Your alertness is related to the time of day according to a study by the Federal Motor Carrier Safety Administration (FMCSA). Most people’s level of alertness decreases at night, especially after midnight. If you are on the road for an extended period of time this may increase the level of drowsiness.  

Drivers are more likely of being involved in an incident during the first hours of driving, according to a recent study. The author of this study feels that this may be caused by sleep inertia shortly after waking up. Sleep inertia impairs your performance, short-term memory, vigilance, cognitive functioning, ability to resist sleep and reaction time.  

 

TIP # 2: MAKE SURE YOU EAT YOUR GREENS

Make sure you maintain a healthy diet. You want to keep on schedule when you eat; if you are not staying on schedule and missing meals this could lead to fatigue or cravings. Going to bed hungry or after eating large meals can affect your sleep pattern. For more restful sleep having a light snack before bed can help. Lack of sleep or induced fatigue may cause your reaction time to slow down, lack of attention, memory lapse, lower your awareness, mood changes, and can reduce your judgment. Unhealthy lifestyles, long working hours, and trouble sleeping are the main causes of CMV drivers falling asleep while driving according to a recent study.

TIP # 3: NAP TIME!

When you feel drowsy you should take a nap. Ideally your nap should last 45 minutes, allow yourself 15 minutes after waking up to recover before you drive, naps should not be any less that 10 minutes.  

Choose a short nap over drinking a cut of coffee when you are trying to restore your energy levels. Nap to prevent drowsiness rather than when you are already drowsy, this has been proven to be more effective.  

 

TIP # 4: DO YOUR MEDICATIONS MAKE YOU FEEL DROWSY? AVOID THEM WHILE DRIVING

If you are planning to drive avoid any medications that can cause drowsiness. Most medicines that have this effect are labeled to avoid operating machinery while taking this prescription.  Tranquilizers, sleeping pills, allergy medication, and cold medicines are some of the common medications that could cause drowsiness.  

17 percent of CMV drivers have crashed while under the influence of over the counter drugs according to a recent study. It is safer to drive suffer from the cold rather than driving under the influence of cold pill, cold pills are one of the most common medications that cause drowsiness.  

                                                  

TIP # 5: BE AWARE OF DROWSY DRIVING SIGNALS

Be aware of your body’s signals. If you are yawning frequently or your eyes feel heavy or blurry, recognize that these are indications that you might be drowsy.  

 If you have been awake for 18 hours it is equivalent to being legally intoxicated with a blood alcohol concentration (BAC) of 0.08, this increases your risk for a crash. Have you ever experienced an error as a result of drowsiness? Three out of four drivers have reported that they have made at least one error due to drowsy driving according to a study taken in 2005.

 

TIP # 6: TRICKING YOURSELF TO STAY AWAKE? THIS DOESN’T WORK

Trying to keep yourself awake by drinking coffee, freezing yourself out by rolling down the window, blasting the radio, and other alternative tricks do not really cure drowsiness.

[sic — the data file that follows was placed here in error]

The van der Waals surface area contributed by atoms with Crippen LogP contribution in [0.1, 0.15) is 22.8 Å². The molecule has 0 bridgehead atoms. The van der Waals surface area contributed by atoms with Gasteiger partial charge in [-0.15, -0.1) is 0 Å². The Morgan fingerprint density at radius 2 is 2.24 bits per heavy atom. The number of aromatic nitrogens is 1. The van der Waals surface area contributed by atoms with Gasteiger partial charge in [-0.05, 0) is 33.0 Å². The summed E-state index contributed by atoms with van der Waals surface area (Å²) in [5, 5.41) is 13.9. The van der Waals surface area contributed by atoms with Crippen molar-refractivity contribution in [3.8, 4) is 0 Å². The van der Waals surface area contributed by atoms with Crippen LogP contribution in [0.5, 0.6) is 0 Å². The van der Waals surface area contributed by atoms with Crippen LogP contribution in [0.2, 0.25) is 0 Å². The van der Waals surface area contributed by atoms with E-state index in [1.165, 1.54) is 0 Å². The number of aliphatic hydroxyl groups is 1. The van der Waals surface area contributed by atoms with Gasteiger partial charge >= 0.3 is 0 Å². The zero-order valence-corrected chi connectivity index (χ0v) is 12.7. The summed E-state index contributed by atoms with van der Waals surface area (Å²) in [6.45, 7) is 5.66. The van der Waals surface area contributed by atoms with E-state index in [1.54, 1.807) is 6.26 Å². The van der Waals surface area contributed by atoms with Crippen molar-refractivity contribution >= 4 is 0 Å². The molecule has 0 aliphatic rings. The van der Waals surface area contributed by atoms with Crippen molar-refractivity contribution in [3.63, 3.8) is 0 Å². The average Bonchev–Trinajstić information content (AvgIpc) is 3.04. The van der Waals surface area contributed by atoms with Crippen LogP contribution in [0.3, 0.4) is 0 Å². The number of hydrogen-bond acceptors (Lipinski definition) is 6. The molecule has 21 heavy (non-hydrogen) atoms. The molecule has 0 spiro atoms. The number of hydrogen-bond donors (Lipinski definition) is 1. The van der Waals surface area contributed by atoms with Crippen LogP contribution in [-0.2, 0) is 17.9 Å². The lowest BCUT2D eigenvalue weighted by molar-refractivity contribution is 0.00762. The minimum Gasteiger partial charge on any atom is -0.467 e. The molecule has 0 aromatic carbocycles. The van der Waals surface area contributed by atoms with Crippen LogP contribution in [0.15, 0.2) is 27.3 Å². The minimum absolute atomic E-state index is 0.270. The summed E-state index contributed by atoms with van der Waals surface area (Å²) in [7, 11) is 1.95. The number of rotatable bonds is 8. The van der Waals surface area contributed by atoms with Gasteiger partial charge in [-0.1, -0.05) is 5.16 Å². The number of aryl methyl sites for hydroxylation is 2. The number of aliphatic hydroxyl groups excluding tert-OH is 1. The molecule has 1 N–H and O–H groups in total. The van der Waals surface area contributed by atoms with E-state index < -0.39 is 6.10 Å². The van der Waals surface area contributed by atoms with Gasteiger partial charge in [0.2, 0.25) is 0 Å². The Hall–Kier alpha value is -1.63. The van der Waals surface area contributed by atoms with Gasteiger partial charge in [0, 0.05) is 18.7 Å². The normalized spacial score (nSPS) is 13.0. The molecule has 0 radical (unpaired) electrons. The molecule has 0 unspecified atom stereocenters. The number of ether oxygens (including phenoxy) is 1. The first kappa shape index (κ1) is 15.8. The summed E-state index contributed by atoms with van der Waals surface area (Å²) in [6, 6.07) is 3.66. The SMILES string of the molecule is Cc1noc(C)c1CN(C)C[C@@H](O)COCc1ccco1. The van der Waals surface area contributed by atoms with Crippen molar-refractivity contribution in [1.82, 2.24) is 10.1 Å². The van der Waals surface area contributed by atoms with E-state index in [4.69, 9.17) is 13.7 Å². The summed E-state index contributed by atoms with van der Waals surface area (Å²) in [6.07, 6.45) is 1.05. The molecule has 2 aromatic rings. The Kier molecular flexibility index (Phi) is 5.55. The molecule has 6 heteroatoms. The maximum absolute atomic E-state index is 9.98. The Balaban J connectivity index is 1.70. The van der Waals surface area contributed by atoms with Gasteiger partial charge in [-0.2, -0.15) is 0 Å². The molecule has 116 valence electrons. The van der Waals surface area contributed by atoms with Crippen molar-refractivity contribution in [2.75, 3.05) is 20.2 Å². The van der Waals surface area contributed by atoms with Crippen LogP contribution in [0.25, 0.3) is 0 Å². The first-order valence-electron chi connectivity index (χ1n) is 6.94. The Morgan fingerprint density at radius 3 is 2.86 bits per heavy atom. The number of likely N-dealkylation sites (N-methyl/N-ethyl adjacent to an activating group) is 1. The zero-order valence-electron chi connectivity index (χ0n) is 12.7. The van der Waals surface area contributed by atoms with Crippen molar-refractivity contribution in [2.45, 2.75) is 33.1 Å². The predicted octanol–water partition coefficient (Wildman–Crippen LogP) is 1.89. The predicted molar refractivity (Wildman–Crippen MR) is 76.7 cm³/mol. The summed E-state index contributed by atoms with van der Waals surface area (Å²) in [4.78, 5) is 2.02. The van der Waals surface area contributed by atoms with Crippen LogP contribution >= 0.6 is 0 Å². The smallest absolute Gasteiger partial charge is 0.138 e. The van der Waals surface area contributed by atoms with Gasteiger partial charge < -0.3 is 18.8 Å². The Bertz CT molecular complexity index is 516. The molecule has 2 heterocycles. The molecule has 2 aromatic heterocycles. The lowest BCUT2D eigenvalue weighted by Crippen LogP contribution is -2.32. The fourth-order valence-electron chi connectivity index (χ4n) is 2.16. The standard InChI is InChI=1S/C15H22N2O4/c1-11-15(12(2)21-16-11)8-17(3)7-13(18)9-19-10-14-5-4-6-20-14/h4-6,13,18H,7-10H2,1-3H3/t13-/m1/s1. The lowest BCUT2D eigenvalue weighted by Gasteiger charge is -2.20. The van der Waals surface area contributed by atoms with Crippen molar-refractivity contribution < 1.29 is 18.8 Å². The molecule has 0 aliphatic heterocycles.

Do you use caffeine to keep you awake? Consuming excessive amounts of caffeine can cause headaches, nervousness, irritability, and insomnia. Caffeine takes time to get into your system and give you the energy boost you desire, you may not feel it kick in as quickly as you would like it to. If you regularly use caffeine the effect may not be as big as you anticipated. These types of tricks may give you a quick fix but they will not allow you to maintain an acceptable level of alertness.

Source: DOT/FMCSA CMV Driving Tips: Driver Fatigue

Image Credit: Brian Harrington Spier

 

Contact The Presidio Group for more information on Trucking Risk Management:

800-924-1404

or visit us at

-Transportation Insurance & Risk Management

Construction Insurance: Housekeeping and Ladder Use

  
  
  
  
  
  
construction insurance and contracting
Safety education for  provided by the insurance specialists at The Presidio Group.

Introduction

Housekeeping in construction is much more than just sweeping up or taking out the trash at the end of the day. Housekeeping includes a variety of duties that contribute to keeping our workspace clean and safe. With so much going on and so much to keep track of, a construction site is at a high risk for accidents. To be sure, general cleanliness is very important and we need to do all we can to keep our work areas clean and orderly. As we review the following topics, please consider where these issues may be a concern and what we need to do or change to maintain good housekeeping practices.

 

Keep it Clear

It is fundamental that aisles and passageways remain clean and orderly on the job site. This means we need to be aware of things that are stored in passageways or areas where people walk.

 

We should never store tools or materials in passageways; we need to keep them clear at all times. We should also watch where cords or hoses run – if they are in someone’s path they are a tripping hazard. We should also make a point to immediately pick up obstacles in passageways like debris, food or equipment, which all can cause an unwanted fall. Anything else that might become a tripping hazard, like cords, wires, loose flooring or trash, needs to be taken care of immediately.